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Report writing

Characteristics of Reports

A report is the formal writing up of a piece of research or project work.  Reports are usually written in a concise style, giving precise detail.  Although there are many different kinds of reports, they are usually structured in similar ways so that readers can find information quickly.  Reports are not the same as essays.

Different Goals

The style and content of your report should be appropriate to the readers for whom you write.

  • If you make recommendations for action, evaluate different options.
  • For business reports, include details of costs, losses and potential profits for each option.
  • For a report based on an experiment, describe the experiment and the conditions under which it took place.
  • If you are writing for a client (such as work placement employer), tailor your report to the client’s own requirements.

Cottrell, S. 2008, The study skills handbook, 3rd ed.  Basingstoke: Palgrave Macmillan Ltd.

Structure and Organisation

A standard report usually includes the following sections: Title, Author’s details, Date, Contents page, Abstract (Executive summary), Introduction or Terms of reference, Methodology, Results, Discussion, Conclusion (Recommendations) and Appendices.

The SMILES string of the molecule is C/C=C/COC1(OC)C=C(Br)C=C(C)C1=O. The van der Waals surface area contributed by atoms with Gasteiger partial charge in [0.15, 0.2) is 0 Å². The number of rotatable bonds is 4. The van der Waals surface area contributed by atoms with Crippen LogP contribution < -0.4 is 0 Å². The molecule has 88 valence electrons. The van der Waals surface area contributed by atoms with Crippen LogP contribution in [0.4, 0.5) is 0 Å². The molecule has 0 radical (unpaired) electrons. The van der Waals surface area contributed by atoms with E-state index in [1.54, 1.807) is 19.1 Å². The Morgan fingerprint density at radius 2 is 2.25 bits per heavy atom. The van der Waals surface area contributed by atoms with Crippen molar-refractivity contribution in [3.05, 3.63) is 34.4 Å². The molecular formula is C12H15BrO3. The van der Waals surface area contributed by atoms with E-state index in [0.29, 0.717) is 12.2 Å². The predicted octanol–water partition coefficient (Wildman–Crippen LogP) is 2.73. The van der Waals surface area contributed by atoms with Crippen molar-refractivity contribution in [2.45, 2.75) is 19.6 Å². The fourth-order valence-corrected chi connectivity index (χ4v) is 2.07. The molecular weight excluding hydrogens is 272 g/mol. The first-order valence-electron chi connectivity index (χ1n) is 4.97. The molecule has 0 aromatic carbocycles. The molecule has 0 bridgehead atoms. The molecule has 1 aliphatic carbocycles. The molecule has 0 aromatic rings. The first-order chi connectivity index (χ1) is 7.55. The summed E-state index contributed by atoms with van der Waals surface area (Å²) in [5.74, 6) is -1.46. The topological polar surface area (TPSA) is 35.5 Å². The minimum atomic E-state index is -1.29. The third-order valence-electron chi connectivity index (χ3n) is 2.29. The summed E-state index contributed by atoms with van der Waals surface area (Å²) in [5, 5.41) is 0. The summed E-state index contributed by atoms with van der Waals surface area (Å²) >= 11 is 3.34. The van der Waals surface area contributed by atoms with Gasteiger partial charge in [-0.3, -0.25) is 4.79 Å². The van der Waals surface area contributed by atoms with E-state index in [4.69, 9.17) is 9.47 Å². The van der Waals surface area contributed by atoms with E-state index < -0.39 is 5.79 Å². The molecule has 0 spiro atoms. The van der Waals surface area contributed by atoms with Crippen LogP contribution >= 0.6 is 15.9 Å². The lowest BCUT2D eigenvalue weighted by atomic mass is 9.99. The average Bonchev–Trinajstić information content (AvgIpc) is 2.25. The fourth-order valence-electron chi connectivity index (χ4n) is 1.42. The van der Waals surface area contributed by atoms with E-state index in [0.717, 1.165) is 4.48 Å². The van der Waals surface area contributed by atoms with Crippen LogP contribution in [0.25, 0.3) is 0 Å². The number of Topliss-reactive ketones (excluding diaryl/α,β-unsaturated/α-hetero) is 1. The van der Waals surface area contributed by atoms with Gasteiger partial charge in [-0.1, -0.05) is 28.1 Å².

Using headings and sub headings is important in report writing and you must make sure your contents page correctly represents the headings system you used in the structure of the report. Readers need to be able to use content pages to identify quickly and easily which sections are most relevant to them and where to find them.

Abstract – This section should provide a brief summary of the context, methodology and findings of your report, and is intended to give readers an overview of your project (research) before they continue reading.

Introduction – In your introduction you should include information about the background to your research, and its objectives.

Methodology – If your report involved research activity, you should state what that was; for example you may have interviewed clients, organised focus groups, or done a literature review.

Results – The results section should provide an objective summary of your findings, which could be presented descriptively, or by using tables, graphs, or figures.

Discussion – In the discussion section, you are expected to critically evaluate your findings. You may need to restate the aims of your research and whether you were successful.

Conclusion/Recommendations – Your conclusion should summarise the outcomes, whereas in the recommendations sections you might make suggestions for further research or action to be taken.

Appendices – Reports often use an appendix (singular) or appendices (plural) to expand on points referred to in the main body of the report. You can use appendices to provide backup information, usually data or statistics, but it is important that the information contained is directly relevant to the content of the report.

For help with constructing a Contents page on Word, some students have found this Youtube video useful: https://www.youtube.com/watch?app=desktop&v=vUQrUrWeRs0

Characteristics of Reports

Structure and organisation of reports

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